Colorectal Cancer Stage IV
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Stage IV Colorectal Cancer
Stave IV is the most advanced stage of colorectal cancer. If you have been diagnosed with stage IV colorectal cancer, it means that the cancer has metastasized to distant sites, such as the liver or lungs. The cancer may or may not have grown through the wall of the colon or rectum, and lymph nodes may or may not have been affected.
Stage IV colorectal cancer is further divided into two categories, depending on whether or not the metastasis has affected more than one organ. The original tumor can be of any size and lymph nodes may or may not be involved, but if the cancer has spread to one different organ it is considered stage IVA, while more than one organ would be defined as stage IVB.
The five-year survival rate is at about 5 -10 percent for those diagnosed with colorectal cancer in stage IV. There are numerous treatment options available for patients with advanced-stage disease at Cancer Treatment Centers of America (CTCA). We also provide therapies to ease the symptoms that can be associated with colorectal cancer, while improving your quality of life.
Stage IV colorectal cancer can be defined by any T or N category, with the only difference stemming from whether the M1 or M2 assignment is more appropriate.
In both forms of stage IV colorectal cancer, the tumor can be of any size (T), and lymph nodes may or may not be involved (N). M1a indicates that the cancer has spread to just one organ, while M1b would mean that more than one organ has been affected.
What Is Stage IV Colorectal Cancer?
This stage of colorectal cancer means that the cancer has spread to other organs; therefore, you might observe symptoms outside of just the abdominal area. The most common location for colorectal cancer to spread is to the liver and lungs, though other organs can also develop metastasized colorectal cancer. Some symptoms that could appear if the cancer has spread to other organs are as follows:
- If the bones are affected, symptoms may include pain, fractures, constipation or decreased alertness due to high calcium levels.
- If the lungs are affected, symptoms may include shortness of breath or difficulty breathing, coughing, chest wall pain or extreme fatigue.
- If the liver is affected, symptoms may include nausea, extreme fatigue, increased abdominal girth, swelling of the feet and hands due to fluid collection and yellowing or itchy skin.
- If the lymph nodes of the belly are affected, it may cause bloating, a swollen belly or loss of appetite.
- If the brain or spinal cord is affected, symptoms may include pain, confusion, memory loss, headache, blurred or double vision, difficulty with speech, difficulty with movement or seizures.
NOTE: These symptoms may be attributed to a number of conditions other than cancer. It is important to consult with a medical professional for an accurate diagnosis.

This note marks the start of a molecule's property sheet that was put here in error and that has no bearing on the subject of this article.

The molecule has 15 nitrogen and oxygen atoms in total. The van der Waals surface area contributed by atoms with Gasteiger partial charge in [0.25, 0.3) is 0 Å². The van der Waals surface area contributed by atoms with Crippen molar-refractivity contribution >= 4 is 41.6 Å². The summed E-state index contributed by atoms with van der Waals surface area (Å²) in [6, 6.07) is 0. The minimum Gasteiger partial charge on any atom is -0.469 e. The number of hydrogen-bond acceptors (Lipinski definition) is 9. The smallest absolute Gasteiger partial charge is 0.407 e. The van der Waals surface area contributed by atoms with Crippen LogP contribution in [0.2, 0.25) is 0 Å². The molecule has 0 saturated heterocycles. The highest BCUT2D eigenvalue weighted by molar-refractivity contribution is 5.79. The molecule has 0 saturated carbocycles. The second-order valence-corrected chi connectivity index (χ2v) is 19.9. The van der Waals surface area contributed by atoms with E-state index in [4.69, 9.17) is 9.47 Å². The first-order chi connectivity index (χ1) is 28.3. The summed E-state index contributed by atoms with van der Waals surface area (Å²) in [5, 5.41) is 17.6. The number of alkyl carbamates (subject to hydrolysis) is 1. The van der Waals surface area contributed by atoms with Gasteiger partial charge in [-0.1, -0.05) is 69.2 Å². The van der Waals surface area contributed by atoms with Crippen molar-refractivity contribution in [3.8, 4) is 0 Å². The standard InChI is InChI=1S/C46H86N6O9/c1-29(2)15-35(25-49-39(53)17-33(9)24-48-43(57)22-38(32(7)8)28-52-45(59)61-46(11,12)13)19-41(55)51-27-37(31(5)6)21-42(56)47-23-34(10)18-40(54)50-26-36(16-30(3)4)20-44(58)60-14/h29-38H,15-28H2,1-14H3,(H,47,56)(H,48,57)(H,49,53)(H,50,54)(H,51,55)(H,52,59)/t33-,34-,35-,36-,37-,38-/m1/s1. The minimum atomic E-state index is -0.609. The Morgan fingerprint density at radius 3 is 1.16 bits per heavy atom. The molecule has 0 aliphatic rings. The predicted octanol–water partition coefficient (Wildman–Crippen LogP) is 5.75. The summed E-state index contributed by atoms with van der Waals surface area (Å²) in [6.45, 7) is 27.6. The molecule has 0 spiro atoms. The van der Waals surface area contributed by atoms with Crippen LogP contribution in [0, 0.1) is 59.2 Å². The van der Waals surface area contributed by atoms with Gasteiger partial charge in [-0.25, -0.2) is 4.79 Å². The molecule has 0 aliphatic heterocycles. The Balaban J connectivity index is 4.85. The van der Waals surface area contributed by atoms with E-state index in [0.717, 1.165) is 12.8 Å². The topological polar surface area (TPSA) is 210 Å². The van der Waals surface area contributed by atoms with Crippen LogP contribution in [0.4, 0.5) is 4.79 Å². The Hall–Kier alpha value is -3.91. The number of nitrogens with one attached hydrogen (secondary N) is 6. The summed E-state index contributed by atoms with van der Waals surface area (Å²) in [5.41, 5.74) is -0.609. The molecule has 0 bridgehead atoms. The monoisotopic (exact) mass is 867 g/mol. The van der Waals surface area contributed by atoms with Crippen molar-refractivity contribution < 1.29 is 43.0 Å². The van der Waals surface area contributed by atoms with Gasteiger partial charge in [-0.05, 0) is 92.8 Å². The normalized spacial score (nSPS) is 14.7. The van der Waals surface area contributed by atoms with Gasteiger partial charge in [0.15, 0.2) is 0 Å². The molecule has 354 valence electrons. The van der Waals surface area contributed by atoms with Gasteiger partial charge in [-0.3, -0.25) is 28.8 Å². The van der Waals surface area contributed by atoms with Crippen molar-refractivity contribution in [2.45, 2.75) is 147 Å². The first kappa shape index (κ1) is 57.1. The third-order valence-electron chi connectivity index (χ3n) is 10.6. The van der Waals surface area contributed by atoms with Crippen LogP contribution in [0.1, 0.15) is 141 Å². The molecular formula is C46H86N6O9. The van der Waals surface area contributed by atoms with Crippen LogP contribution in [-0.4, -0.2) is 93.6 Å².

Stage IV Colorectal Cancer Treatment
Since stage IV colorectal cancer indicates that the cancer has already spread to other organs in the body, surgery usually is not successful in treating the cancer alone. At Cancer Treatment Centers of America (CTCA), we specialize in treating advanced and complex cancers, such as stage IV colorectal cancer.
Some treatment options for patients with colorectal cancer in stage IV include:
Resection: During this process, the doctor removes the cancer and limited amounts of surrounding healthy tissue. The healthy parts are then sewn together so that the bowel can still function normally. Resection can also be used to remove a tumor from the liver, if that is where the cancer has spread.
Partial Hepatectomy: Colorectal cancer commonly metastasizes to the liver. For some colorectal cancer patients who have metastatic disease in the liver, surgery to remove a portion of the liver containing the cancer may be a viable treatment option. This is known as a partial hepactomy.
Radiofrequency Ablation: The power of microwave technology can be used to help destroy colorectal cancer that has spread to the liver, the most common site to which the disease can spread. Radiofrequency ablation helps the surgeons and radiologists at CTCA eliminate small liver tumors, often without the risks and discomfort associated with traditional surgery.
Intraoperative Radiation Therapy (IORT): This is a state-of-the-art radiation therapy program that allows colorectal cancer patients to receive a single, powerful dose of radiation directly to a tumor site during surgery.
Radiation Therapy: This type of stage IV colorectal cancer treatment can be used to help relieve symptoms. Radiation and chemotherapy are often both used in this stage of advanced colorectal cancer.
Chemotherapy: Sometimes, chemotherapy is used before attempting surgery in order to shrink the size of the tumors. Chemo can then be given again after surgery to lessen the chance of reoccurrence, or further metastasis. These are just some of the options available for patients diagnosed with colorectal cancer in stage IV.
The Cancer Treatment Centers of America Difference
Regardless of the stage of colorectal cancer, we have numerous treatment options available to you at Cancer Treatment Centers of America. We specialize in treating complex and advanced stage cancers, and have state-of-the-art, advanced technologies that our cancer experts use to treat every stage of colorectal cancer.
All of our doctors and other clinicians who form your dedicated CTCA care team will work with you to develop and implement an individualized treatment plan tailored to your specific diagnosis, personal needs and preferences. Your care team will provide encouragement, support and compassion throughout your stage IV colorectal cancer treatment.